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Anton - Interview 28

Age at interview: 64
Brief Outline: Anton has a long history of depression and has volunteered for several different trials in mental health, including trials of talking therapies as well as drug trials.
Background: Anton is an auditor. He is single. Ethnic background/nationality' Sri Lankan. (You can see more of Anton talking about his experiences of depression on our site on Mental health' ethnic minority experiences, Interview 13).

More about me...

Anton has a long history of depression, and has tried to commit suicide three times. Over time he has been finding it takes longer to recover from each period of depression. Neither antidepressants nor talking therapies have made much difference to him, but he is always hopeful that one day he will find a treatment that works.
 
Because of his experience, he takes part in as many trials as he can, often responding to newspaper adverts. He has friends who works in health care and likes to ask their advice about whether or not they think the trial looks as though it is well-designed and what they think the risks might be. He is wary of taking part in trials where the side effects may be substantial, but at the same time he is prepared to take some risks if it may help his condition. Anton is not keen on the idea of taking part in a placebo-controlled trial, however, because he would not want to end up taking something which had no possibility of improving his condition. His motivation for taking part is mainly to try to find something that will help him, and he feels he has also learnt a lot more about his condition by talking to the staff running trials. However, he is also happy to help for the potential future benefit of other people, especially if there is very low risk to himself. Even if a treatment does not work for him, the study may prove that it works for others and so will have been worthwhile. He has left his body to a medical school for the purposes of medical science.
 
Anton is so keen to be involved in trials that he says sometimes he has worked very hard to persuade trial staff to accept him even if he does not quite meet the eligibility criteria. If they say no first time, he will ask to be put on a reserve list, and will keep ringing back. He has also agreed to take part in trials involving talking therapy (which he does not really like very much) in the hope that the researchers will put him in contact with colleagues running drug trials. He does not feel it is right that people should be paid to take part in trials as he worries it will attract the wrong kind of people. He has become very interested in research and has become a member of the Consumer Research Advisory Group at the Institute of Psychiatry.
(You can see more of Anton talking about his experiences of depression on our site on Mental health' ethnic minority experiences, Interview 13).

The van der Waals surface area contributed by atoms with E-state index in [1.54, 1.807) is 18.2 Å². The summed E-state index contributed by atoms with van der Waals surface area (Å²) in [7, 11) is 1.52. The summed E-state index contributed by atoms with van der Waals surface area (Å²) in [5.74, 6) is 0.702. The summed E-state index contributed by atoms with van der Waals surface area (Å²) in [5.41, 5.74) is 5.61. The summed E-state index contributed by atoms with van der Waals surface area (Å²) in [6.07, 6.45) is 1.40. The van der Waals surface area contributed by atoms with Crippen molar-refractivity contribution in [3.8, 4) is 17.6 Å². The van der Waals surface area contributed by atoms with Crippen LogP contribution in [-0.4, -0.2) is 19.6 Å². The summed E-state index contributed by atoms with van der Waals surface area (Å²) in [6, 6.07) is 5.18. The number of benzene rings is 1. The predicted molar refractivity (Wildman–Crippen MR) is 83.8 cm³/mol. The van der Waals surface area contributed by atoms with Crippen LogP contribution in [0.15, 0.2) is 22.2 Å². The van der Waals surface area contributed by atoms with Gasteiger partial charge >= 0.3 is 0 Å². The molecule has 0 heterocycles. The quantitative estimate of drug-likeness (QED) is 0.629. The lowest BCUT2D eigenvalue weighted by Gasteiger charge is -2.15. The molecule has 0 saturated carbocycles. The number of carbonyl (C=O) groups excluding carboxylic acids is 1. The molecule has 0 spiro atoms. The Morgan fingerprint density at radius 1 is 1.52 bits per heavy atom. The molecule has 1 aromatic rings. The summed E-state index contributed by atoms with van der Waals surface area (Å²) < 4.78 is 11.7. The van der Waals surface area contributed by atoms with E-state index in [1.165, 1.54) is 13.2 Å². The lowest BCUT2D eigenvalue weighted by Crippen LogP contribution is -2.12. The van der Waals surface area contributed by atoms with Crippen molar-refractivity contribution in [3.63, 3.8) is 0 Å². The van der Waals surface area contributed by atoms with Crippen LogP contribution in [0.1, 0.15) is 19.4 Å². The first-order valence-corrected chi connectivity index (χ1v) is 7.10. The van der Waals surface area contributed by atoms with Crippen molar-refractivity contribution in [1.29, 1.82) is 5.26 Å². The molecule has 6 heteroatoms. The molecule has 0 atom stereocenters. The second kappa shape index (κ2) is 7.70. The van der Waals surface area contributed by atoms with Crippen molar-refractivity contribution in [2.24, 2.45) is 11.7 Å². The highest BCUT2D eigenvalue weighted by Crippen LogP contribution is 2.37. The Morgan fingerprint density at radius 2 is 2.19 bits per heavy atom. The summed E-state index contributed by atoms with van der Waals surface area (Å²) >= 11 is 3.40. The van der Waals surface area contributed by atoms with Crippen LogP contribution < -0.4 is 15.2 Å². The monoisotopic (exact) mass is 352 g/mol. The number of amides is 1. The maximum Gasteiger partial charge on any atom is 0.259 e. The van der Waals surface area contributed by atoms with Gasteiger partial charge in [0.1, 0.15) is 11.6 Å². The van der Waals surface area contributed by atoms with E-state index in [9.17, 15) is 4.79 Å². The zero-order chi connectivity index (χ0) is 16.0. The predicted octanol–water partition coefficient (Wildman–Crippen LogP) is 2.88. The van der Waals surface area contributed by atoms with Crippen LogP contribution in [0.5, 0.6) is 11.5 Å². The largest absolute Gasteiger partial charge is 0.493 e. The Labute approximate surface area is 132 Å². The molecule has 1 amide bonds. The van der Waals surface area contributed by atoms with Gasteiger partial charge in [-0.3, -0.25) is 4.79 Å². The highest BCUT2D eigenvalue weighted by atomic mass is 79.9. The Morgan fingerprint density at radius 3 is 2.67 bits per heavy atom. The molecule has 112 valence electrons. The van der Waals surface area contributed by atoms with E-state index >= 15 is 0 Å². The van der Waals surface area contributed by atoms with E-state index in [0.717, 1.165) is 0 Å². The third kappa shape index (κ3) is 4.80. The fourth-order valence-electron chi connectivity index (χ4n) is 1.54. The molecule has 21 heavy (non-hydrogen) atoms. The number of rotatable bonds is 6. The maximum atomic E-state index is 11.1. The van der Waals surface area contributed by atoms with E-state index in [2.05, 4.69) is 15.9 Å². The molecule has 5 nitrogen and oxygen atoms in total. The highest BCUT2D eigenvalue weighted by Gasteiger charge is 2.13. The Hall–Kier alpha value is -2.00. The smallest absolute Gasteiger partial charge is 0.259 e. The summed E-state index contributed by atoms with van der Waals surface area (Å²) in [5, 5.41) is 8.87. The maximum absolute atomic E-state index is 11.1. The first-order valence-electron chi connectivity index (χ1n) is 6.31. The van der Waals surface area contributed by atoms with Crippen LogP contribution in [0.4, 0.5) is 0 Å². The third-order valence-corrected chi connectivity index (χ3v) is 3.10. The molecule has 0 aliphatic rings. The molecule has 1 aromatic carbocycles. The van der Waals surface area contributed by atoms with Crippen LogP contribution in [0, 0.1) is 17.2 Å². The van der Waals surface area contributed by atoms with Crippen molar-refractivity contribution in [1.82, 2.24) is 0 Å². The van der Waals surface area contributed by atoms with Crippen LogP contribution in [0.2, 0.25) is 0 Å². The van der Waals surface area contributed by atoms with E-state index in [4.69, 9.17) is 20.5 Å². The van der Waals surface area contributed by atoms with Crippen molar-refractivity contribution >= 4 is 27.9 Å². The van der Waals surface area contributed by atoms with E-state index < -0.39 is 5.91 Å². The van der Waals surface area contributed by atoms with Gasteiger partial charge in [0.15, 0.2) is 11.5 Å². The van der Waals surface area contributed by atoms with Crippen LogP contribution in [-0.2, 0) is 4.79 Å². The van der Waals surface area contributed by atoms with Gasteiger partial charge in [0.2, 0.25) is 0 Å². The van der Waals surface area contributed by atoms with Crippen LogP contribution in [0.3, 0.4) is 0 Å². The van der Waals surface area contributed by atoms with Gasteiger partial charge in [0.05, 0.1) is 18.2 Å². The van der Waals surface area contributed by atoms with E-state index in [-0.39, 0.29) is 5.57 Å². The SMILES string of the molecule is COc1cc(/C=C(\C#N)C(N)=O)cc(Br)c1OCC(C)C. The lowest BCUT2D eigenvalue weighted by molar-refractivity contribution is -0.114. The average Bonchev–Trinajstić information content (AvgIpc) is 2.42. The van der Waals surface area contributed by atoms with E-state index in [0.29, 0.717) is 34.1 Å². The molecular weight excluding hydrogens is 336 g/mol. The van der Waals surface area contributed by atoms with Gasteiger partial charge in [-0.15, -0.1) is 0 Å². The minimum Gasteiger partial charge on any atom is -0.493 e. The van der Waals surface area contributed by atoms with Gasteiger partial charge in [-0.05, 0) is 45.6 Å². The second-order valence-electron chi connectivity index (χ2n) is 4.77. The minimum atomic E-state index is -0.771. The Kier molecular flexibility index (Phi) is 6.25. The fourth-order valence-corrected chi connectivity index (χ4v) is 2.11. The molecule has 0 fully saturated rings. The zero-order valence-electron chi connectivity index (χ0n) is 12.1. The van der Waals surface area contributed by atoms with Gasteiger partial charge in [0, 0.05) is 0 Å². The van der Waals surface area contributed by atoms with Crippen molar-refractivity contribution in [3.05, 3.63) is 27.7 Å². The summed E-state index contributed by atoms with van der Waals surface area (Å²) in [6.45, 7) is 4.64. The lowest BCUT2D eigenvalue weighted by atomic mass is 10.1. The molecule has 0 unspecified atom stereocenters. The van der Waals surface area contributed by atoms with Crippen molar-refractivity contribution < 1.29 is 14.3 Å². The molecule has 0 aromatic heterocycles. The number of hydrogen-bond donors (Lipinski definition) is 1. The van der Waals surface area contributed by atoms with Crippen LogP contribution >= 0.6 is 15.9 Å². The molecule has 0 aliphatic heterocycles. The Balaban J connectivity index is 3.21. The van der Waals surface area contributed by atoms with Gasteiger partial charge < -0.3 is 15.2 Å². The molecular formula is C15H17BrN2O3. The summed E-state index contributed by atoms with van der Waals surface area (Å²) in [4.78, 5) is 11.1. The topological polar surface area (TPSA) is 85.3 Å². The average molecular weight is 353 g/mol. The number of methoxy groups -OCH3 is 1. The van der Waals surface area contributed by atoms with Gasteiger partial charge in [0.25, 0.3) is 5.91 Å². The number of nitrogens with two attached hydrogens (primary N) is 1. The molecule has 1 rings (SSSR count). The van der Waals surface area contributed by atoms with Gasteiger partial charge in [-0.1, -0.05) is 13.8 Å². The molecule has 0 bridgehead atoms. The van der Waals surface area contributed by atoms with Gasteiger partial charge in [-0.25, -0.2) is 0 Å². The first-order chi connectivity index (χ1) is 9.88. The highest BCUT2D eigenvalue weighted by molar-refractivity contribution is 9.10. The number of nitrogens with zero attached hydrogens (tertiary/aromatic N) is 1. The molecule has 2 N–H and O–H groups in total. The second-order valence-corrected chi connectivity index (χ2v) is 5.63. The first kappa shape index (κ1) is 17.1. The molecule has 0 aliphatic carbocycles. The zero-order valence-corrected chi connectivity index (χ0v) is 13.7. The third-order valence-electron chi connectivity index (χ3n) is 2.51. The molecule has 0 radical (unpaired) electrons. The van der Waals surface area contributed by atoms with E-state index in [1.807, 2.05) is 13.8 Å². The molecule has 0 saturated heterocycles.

Researchers could do more to make it easy for people to volunteer. It’s off-putting when you ring...

Researchers could do more to make it easy for people to volunteer. It’s off-putting when you ring...

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After a clinical trial, or once they’ve done whatever tests, it’d be nice if they sent you a thank you letter, like a PR job, and then they ask your permission whether, your name can be put on a database, and whether you’d be interested in taking part in further trials with the researcher or with the institute. Then they’ve got a bank of people, so when they want to do something they could contact them and use them, than try to re-advertise and trying to recruit. Also another thing I find with some of these adverts which I saw one hospital down south of London, they advertised, they said, oh, they give an e-mail and they give a telephone number. When you ring them it goes to answer phone machine. I don’t know whether you were aware of this, a report was published a few years ago, a lot of people, even this day and age, don’t like to speak to an answer phone machine. They give up, right, or if the answer phone machine says, “Would you please”, well, “Leave your name and number. We will ring you back.” Or “This answer phone will be manned on such and such a day at such and such a time”. And then of course people will ring. Even sometimes when you leave messages on the answer phone machine they don’t bother to ring back, right? In some cases it would have been better at least if they say the criteria - not the full criteria - if they say, “Oh, this study is for under 60s” or “This study is for white males” or something, then people wouldn’t bother. They generally say, “Oh, do you suffer from heart problems? Then ring this”. They are wasting our time, Sometimes they advertise, and then you ring them up, and nothing happens. Then two months later they advertise again, and then you think, “Oh, they advertised.” And then you ring them up. I think they, being scientists and doctors they may not have been on courses about customer service [laughs], after sales service. It’d be useful if they’d been on this and then they’d think, “Oh yeah, let’s handle this approach”, yeah.